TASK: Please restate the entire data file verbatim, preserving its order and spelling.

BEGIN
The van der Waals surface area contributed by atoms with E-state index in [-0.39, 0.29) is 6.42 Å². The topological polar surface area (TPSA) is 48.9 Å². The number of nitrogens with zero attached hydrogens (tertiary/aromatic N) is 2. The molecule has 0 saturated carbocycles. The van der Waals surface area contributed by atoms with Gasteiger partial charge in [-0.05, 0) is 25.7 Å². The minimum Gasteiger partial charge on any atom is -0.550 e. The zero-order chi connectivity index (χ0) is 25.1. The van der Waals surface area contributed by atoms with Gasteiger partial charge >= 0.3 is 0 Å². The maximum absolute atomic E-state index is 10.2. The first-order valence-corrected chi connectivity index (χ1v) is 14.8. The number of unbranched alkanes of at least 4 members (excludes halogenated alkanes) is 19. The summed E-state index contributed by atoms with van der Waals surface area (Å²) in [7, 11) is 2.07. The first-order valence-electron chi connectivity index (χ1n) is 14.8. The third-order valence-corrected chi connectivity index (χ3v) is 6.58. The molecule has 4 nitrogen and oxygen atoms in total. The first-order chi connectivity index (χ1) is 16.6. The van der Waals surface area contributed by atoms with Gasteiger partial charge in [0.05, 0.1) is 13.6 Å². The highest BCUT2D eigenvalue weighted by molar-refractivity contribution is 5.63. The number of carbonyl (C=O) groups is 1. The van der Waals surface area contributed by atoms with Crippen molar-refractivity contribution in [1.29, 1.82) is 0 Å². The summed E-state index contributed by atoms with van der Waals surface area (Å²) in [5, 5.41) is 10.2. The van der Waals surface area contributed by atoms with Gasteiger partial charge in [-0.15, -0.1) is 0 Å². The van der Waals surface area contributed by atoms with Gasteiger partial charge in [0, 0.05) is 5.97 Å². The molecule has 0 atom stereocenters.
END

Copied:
The van der Waals surface area contributed by atoms with E-state index in [-0.39, 0.29) is 6.42 Å². The topological polar surface area (TPSA) is 48.9 Å². The number of nitrogens with zero attached hydrogens (tertiary/aromatic N) is 2. The molecule has 0 saturated carbocycles. The van der Waals surface area contributed by atoms with Gasteiger partial charge in [-0.05, 0) is 25.7 Å². The minimum Gasteiger partial charge on any atom is -0.550 e. The zero-order chi connectivity index (χ0) is 25.1. The van der Waals surface area contributed by atoms with Gasteiger partial charge >= 0.3 is 0 Å². The maximum absolute atomic E-state index is 10.2. The first-order valence-corrected chi connectivity index (χ1v) is 14.8. The number of unbranched alkanes of at least 4 members (excludes halogenated alkanes) is 19. The summed E-state index contributed by atoms with van der Waals surface area (Å²) in [7, 11) is 2.07. The first-order valence-electron chi connectivity index (χ1n) is 14.8. The third-order valence-corrected chi connectivity index (χ3v) is 6.58. The molecule has 4 nitrogen and oxygen atoms in total. The first-order chi connectivity index (χ1) is 16.6. The van der Waals surface area contributed by atoms with Gasteiger partial charge in [0.05, 0.1) is 13.6 Å². The highest BCUT2D eigenvalue weighted by molar-refractivity contribution is 5.63. The number of carbonyl (C=O) groups is 1. The van der Waals surface area contributed by atoms with Crippen molar-refractivity contribution in [1.29, 1.82) is 0 Å². The summed E-state index contributed by atoms with van der Waals surface area (Å²) in [5, 5.41) is 10.2. The van der Waals surface area contributed by atoms with Gasteiger partial charge in [-0.15, -0.1) is 0 Å². The van der Waals surface area contributed by atoms with Gasteiger partial charge in [0, 0.05) is 5.97 Å². The molecule has 0 atom stereocenters.